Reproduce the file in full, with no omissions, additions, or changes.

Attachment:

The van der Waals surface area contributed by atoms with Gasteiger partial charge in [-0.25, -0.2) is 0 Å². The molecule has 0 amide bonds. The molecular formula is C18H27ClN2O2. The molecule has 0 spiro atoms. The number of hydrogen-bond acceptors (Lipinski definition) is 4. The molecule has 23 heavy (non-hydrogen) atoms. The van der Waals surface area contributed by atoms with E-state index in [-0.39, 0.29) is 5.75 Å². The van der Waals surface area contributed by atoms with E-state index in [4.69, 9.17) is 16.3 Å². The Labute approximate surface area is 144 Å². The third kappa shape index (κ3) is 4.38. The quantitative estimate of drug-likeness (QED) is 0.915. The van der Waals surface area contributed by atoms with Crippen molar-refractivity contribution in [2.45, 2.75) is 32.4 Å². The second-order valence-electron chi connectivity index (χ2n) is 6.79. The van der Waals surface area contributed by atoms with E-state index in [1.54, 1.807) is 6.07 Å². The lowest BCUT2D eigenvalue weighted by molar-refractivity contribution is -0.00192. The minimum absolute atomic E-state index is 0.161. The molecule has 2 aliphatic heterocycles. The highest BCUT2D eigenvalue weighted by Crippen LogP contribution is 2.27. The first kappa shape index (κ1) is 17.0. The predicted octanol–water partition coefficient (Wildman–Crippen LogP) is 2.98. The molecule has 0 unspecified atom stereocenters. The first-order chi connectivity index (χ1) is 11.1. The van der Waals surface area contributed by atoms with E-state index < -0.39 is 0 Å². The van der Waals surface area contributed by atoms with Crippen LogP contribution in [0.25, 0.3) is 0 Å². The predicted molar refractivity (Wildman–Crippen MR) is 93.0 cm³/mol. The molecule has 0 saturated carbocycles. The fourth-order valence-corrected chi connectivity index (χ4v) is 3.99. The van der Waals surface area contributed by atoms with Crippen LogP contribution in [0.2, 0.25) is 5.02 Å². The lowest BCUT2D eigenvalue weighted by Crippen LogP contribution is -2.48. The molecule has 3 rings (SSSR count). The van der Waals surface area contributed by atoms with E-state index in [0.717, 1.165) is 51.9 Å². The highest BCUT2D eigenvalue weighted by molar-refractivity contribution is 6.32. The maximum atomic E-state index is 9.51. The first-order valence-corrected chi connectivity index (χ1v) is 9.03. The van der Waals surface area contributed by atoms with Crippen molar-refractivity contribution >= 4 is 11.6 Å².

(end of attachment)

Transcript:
The van der Waals surface area contributed by atoms with Gasteiger partial charge in [-0.25, -0.2) is 0 Å². The molecule has 0 amide bonds. The molecular formula is C18H27ClN2O2. The molecule has 0 spiro atoms. The number of hydrogen-bond acceptors (Lipinski definition) is 4. The molecule has 23 heavy (non-hydrogen) atoms. The van der Waals surface area contributed by atoms with E-state index in [-0.39, 0.29) is 5.75 Å². The van der Waals surface area contributed by atoms with E-state index in [4.69, 9.17) is 16.3 Å². The Labute approximate surface area is 144 Å². The third kappa shape index (κ3) is 4.38. The quantitative estimate of drug-likeness (QED) is 0.915. The van der Waals surface area contributed by atoms with Crippen molar-refractivity contribution in [2.45, 2.75) is 32.4 Å². The second-order valence-electron chi connectivity index (χ2n) is 6.79. The van der Waals surface area contributed by atoms with E-state index in [1.54, 1.807) is 6.07 Å². The lowest BCUT2D eigenvalue weighted by molar-refractivity contribution is -0.00192. The minimum absolute atomic E-state index is 0.161. The molecule has 2 aliphatic heterocycles. The highest BCUT2D eigenvalue weighted by Crippen LogP contribution is 2.27. The first kappa shape index (κ1) is 17.0. The predicted octanol–water partition coefficient (Wildman–Crippen LogP) is 2.98. The molecule has 0 unspecified atom stereocenters. The first-order chi connectivity index (χ1) is 11.1. The van der Waals surface area contributed by atoms with E-state index < -0.39 is 0 Å². The van der Waals surface area contributed by atoms with Crippen LogP contribution in [0.25, 0.3) is 0 Å². The predicted molar refractivity (Wildman–Crippen MR) is 93.0 cm³/mol. The molecule has 0 saturated carbocycles. The fourth-order valence-corrected chi connectivity index (χ4v) is 3.99. The van der Waals surface area contributed by atoms with Crippen LogP contribution in [0.2, 0.25) is 5.02 Å². The lowest BCUT2D eigenvalue weighted by Crippen LogP contribution is -2.48. The molecule has 3 rings (SSSR count). The van der Waals surface area contributed by atoms with E-state index in [0.717, 1.165) is 51.9 Å². The highest BCUT2D eigenvalue weighted by molar-refractivity contribution is 6.32. The maximum atomic E-state index is 9.51. The first-order valence-corrected chi connectivity index (χ1v) is 9.03. The van der Waals surface area contributed by atoms with Crippen molar-refractivity contribution >= 4 is 11.6 Å².